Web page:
Urinary metabolites of histamine and leukotrienes before and after placebo-controlled challenge with ASA and food additives in chronic urticaria patients
Article first published online: 11 DEC 2002
Volume 57, Issue 12, pages 1180–1186, December 2002
How to Cite
Di Lorenzo, G., Pacor, M. L., Vignola, A. M., Profita, M., Esposito-Pellitteri, M., Biasi, D., Corrocher, R. and Caruso, C. (2002), Urinary metabolites of histamine and leukotrienes before and after placebo-controlled challenge with ASA and food additives in chronic urticaria patients. Allergy, 57: 1180–1186. doi: 10.1034/j.1398-9995.2002.23767.x
- Issue published online: 11 DEC 2002
- Article first published online: 11 DEC 2002
- Accepted for publication 13 August 2002
- chronic urticaria;
- double-blind placebo-controlled;
- food additive;
- urinary LTE4;
- urinary methylhistamine
Background: The recovery of mediator metabolites from urine has the potential to provide a rapid, safe, and easily available index of release of mediators. We aimed to determine urinary metabolites of both histamine and leukotrienes (LTs) in patients affected by chronic urticaria (CU).
Methods: Twenty patients with CU were studied. They were selected on the basis of double-blind placebo-controlled challenge (DBPC) with acetyl salicylic acid (ASA) and food additives. Ten patients (group B) were negative to both challenges. Ten patients (group C) presented urticaria and/or the appearance of angioedema during or 24 h after challenge, with reactions to ASA (five patients) or food additives (five patients). We recruited 15 healthy volunteers as controls (group A). During a second challenge, groups B and C were challenged double-blind with a single dose of ASA, or a specific food additive, or placebo. The healthy group was challenged only with a placebo (talc capsule). Patients in groups B and C were challenged twice: with placebo (as groups B1 and C1) and with ASA (groups B2 and C2) or food additives (C2). Four samples of urine were collected; one during the night before the specific or sham challenge (baseline), and three at 2, 6 and 24 h after the challenge. Urinary methylhistamine (N-MH) and LTE4 were analyzed and normalized for urinary creatinine.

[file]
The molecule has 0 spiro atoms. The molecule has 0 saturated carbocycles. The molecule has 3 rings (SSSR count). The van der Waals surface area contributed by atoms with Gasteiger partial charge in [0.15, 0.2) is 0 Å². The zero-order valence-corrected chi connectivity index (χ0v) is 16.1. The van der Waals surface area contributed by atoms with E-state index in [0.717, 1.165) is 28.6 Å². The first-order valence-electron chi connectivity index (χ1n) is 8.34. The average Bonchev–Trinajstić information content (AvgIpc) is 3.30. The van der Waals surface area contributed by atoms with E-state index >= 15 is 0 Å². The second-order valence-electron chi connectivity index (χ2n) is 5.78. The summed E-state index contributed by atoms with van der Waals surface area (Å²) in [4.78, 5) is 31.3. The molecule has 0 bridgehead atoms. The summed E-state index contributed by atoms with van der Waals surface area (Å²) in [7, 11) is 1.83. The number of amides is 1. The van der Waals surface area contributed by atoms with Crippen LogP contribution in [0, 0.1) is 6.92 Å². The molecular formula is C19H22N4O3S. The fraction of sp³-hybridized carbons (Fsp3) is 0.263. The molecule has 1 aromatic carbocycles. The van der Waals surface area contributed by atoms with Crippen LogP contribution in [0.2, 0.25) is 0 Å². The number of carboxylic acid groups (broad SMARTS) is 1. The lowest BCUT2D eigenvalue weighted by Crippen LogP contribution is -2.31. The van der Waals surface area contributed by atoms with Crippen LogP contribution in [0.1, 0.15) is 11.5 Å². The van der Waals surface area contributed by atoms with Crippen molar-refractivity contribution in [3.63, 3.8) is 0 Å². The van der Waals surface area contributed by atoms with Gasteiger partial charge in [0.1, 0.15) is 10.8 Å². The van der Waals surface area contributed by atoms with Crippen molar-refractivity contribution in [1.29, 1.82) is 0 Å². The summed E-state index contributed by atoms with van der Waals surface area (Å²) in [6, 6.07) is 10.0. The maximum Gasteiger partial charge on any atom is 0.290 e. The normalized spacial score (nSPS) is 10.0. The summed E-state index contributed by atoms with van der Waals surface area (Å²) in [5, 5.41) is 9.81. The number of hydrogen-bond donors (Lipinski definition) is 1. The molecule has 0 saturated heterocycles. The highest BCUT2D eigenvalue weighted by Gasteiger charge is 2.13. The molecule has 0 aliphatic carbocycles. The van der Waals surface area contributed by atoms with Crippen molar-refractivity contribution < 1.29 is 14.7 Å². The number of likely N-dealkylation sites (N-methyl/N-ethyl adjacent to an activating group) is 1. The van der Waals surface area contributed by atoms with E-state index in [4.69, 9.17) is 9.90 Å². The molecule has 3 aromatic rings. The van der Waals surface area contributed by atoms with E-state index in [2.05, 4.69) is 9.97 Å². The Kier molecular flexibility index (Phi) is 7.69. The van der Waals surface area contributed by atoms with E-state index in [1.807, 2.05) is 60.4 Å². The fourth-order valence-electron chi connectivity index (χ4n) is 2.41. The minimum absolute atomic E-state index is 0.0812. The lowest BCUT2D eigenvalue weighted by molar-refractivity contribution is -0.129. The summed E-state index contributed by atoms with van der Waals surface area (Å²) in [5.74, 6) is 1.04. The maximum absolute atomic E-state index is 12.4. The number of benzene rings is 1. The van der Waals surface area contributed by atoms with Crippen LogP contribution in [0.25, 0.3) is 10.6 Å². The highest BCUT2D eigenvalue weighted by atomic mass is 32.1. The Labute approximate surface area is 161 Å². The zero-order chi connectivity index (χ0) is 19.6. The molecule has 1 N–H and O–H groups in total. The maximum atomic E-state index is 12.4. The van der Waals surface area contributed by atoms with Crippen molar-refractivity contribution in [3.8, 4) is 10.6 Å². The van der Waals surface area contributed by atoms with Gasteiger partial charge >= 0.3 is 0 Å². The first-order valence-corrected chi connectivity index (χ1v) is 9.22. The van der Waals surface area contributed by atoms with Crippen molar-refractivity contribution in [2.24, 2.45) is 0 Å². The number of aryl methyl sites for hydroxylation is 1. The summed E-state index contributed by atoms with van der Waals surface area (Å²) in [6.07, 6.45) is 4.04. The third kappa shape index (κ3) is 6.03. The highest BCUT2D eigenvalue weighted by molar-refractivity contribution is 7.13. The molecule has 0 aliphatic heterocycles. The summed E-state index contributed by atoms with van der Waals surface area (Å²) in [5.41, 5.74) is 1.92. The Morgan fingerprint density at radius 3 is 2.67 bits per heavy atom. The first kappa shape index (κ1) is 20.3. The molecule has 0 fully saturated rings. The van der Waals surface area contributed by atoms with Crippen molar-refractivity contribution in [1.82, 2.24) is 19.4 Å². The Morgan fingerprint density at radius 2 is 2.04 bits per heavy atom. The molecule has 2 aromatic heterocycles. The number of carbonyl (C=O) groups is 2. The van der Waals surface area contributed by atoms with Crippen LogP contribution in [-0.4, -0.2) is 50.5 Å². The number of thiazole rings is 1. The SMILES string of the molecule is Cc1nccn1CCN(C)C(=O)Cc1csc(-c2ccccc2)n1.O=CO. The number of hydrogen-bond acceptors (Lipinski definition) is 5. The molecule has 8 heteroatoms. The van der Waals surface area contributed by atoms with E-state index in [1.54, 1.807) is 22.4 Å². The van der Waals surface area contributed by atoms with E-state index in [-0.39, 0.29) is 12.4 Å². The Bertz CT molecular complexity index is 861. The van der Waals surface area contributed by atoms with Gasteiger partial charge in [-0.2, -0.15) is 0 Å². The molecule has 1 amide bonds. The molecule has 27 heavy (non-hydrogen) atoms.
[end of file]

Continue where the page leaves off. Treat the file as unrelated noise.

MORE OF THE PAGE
Results: For urinary N-MH at baseline, there was a significant difference only between group A and groups B1, B2, C1 and C2 (A vs. B1, P < 0.0001; A vs. B2, P < 0.0001; A vs. C1, P < 0.0001; A vs. C2, P < 0.0001). We detected a significant variation in urinary methylhistamine excretion only in group C2 after 2 h, 6 h and 24 h (P < 0.0001). However, no variations were observed in N-MH excretion rate in the other groups (A, B1, C1) after challenge with placebo, and in B2 after challenge with ASA 20 mg. For urinary LTE4 at baseline no differences were found between the mean values for the different groups. After specific challenge, only C2 patients showed significantly increased excretion rates of urinary LTE4 compared with the other groups challenged with placebo (A, B1, C1), or ASA (B2) (P < 0.0001). No significant correlation was seen between urinary LTE4 and methylhistamine excretion rate in any patients.
Conclusion: Our results show that urinary excretion of N-MH and LTE4 is different for CU patients without ASA or food hypersensitivity, compared to those with CU with ASA or food additive hypersensitivity after specific challenge.